Hiring managers typically use your résumé to determine whether you’re qualified for the job, and the interview to decide if you’re the perfect fit.
Knowing that, most people take the process very seriously. They arrive to the interview on time, dress impeccably, and answer each question intelligently.
But as it turns out, there’s more to it than just showing up and doing your best — there are dozens of small details that overtly or subconsciously affect the way you’re perceived.
Yes, it may be difficult to know when your rival is interviewing, but if you happen to know, schedule your interview on a different day. Basically, research shows that whether or not you're considered qualified for a position depends on who else is applying for the job.
'People are averse to judging too many applicants high or low on a single day, which creates a bias against people who happen to show up on days with especially strong applicants,' according to a study in the journal Psychological Science.
However, this comparison only lasts for one day, which means that you are only compared to people who are interviewing on the same day as you -- not the day before or after.
It's not only about being competent and confident, but it's also about whether you feel powerful.
Do you feel like you have the ability to influence others? If you don't, you should try holding yourself in a power pose for two minutes before the interview, advises Harvard professor Amy Cuddy. Practice stances with your arms and elbows out and chin lifted.
According to Cuddy, this will increase your abstract thinking abilities, pain threshold, risk-tolerance, and levels of testosterone, the dominant hormone that makes you feel more confident and powerful. Feeling powerful will make you more assertive, accept criticism more gracefully, present more captivating and enthusiastic speeches, and, overall, turn you into a high performer.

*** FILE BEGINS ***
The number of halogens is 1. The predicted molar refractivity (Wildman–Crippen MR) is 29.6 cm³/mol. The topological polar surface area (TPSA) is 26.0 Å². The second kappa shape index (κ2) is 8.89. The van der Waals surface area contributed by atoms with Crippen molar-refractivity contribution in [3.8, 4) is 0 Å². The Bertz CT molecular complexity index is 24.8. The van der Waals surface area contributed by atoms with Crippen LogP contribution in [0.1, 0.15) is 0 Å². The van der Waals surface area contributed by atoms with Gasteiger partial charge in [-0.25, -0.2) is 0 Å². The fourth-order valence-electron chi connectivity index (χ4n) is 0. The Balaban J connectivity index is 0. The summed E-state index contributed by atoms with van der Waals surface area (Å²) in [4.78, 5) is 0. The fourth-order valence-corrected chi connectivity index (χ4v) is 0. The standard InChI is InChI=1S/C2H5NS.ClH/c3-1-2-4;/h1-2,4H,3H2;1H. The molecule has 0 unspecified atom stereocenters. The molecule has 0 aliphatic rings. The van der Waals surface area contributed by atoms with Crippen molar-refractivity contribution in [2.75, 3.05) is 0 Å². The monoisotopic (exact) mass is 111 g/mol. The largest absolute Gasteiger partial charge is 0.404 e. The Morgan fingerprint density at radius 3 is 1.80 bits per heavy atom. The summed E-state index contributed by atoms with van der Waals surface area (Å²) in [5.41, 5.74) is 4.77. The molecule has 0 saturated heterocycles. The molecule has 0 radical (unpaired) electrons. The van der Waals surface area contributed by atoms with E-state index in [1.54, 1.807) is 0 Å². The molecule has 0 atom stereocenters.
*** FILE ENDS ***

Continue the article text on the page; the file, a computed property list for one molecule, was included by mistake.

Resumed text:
You can do these poses in an elevator or even a bathroom stall. Just make sure you're alone so that you can really focus on the change in your body chemistry.
'Drinking coffee, eating, or talking on your cell is not the first impression you want to make with the hiring manager -- or the receptionist,' says Taylor. 'You don't know exactly when the interviewer will show up, so be at the ready.'
She suggests keeping one hand free so that you can quickly shake hands without awkwardly placing all your personal items on a chair or on the floor. 'You want to appear organised and attentive.'
'Also, as you wait, either make conversation with the receptionist (if he or she is available to talk), review notes from your notebook, or review any company materials for guests. Maintain a pleasant smile and upbeat demeanor.'
Employers want to know how you interact with others regularly, so a common tactic is to ask the receptionist about you later.
'A lot of our job candidates are from out of town, and we'll pick them up from the airport in a Zappos shuttle, give them a tour, and then they will spend the rest of the day interviewing,' Hsieh says. 'At the end of the day of interviews, the recruiter will circle back to the shuttle driver and ask how he or she was treated. It doesn't matter how well the day of interviews went, if our shuttle driver wasn't treated well, then we won't hire that person.'
If they offer you something to drink besides water -- especially coffee -- don't accept it.
Your interviewer doesn't want to spend 10-minutes just to make you a cup of coffee, say authors John B. Molidor and Barbara Parus in their book 'Crazy Good Interviewing: How Acting A Little Crazy Can Get You The Job.'
This is especially true if they have a busy day ahead, since they're now spending even more time than they originally planned just to make you coffee.
ScienceDaily.com reports that narcissists score much higher than others in job interviews, and it's because they're comfortable with self-promoting.
Since narcissists typically think they're fantastic, the interviewer may think so, too.
As benign as this might seem, people notice when you're peeking at your watch or phone, and you certainly don't want to convey that you're not engaged in the conversation, Taylor explains.
'Even having your cell phone in plain sight is disrespectful. You're not going to text or take calls, so turn it off and put it away. Make sure your hiring manager has your undivided attention.'
'When you're in the interview, your default should be sitting straight and keeping a pleasant smile on your face,' Taylor says.
Avoid slumping in your chair and remember to lean forward, showing interest in the interviewer. 'Even if you feel the discussion is going south, maintain your poise, posture and inflection. That can sometimes help you turn things around.'
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